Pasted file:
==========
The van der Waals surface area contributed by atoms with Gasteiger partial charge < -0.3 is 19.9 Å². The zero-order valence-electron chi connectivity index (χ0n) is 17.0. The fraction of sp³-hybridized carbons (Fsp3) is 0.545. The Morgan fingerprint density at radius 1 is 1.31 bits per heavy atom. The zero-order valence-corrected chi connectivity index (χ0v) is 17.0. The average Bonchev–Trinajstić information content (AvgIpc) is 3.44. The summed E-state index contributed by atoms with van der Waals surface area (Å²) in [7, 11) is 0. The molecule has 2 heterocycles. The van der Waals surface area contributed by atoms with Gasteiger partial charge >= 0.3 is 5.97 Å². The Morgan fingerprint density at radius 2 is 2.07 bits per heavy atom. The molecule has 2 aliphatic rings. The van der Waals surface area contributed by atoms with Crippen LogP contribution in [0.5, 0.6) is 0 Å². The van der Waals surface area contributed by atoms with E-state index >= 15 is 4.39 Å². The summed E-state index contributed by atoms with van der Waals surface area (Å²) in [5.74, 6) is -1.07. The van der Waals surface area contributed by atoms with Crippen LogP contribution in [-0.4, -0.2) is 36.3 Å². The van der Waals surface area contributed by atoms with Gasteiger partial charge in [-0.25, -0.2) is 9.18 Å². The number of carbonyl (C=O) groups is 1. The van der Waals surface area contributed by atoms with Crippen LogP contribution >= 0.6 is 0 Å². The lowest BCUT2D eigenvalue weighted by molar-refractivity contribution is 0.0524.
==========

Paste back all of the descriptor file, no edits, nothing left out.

The van der Waals surface area contributed by atoms with Gasteiger partial charge < -0.3 is 19.9 Å². The zero-order valence-electron chi connectivity index (χ0n) is 17.0. The fraction of sp³-hybridized carbons (Fsp3) is 0.545. The Morgan fingerprint density at radius 1 is 1.31 bits per heavy atom. The zero-order valence-corrected chi connectivity index (χ0v) is 17.0. The average Bonchev–Trinajstić information content (AvgIpc) is 3.44. The summed E-state index contributed by atoms with van der Waals surface area (Å²) in [7, 11) is 0. The molecule has 2 heterocycles. The van der Waals surface area contributed by atoms with Gasteiger partial charge >= 0.3 is 5.97 Å². The Morgan fingerprint density at radius 2 is 2.07 bits per heavy atom. The molecule has 2 aliphatic rings. The van der Waals surface area contributed by atoms with Crippen LogP contribution in [0.5, 0.6) is 0 Å². The van der Waals surface area contributed by atoms with E-state index >= 15 is 4.39 Å². The summed E-state index contributed by atoms with van der Waals surface area (Å²) in [5.74, 6) is -1.07. The van der Waals surface area contributed by atoms with Crippen LogP contribution in [-0.4, -0.2) is 36.3 Å². The van der Waals surface area contributed by atoms with Gasteiger partial charge in [-0.25, -0.2) is 9.18 Å². The number of carbonyl (C=O) groups is 1. The van der Waals surface area contributed by atoms with Crippen LogP contribution >= 0.6 is 0 Å². The lowest BCUT2D eigenvalue weighted by molar-refractivity contribution is 0.0524.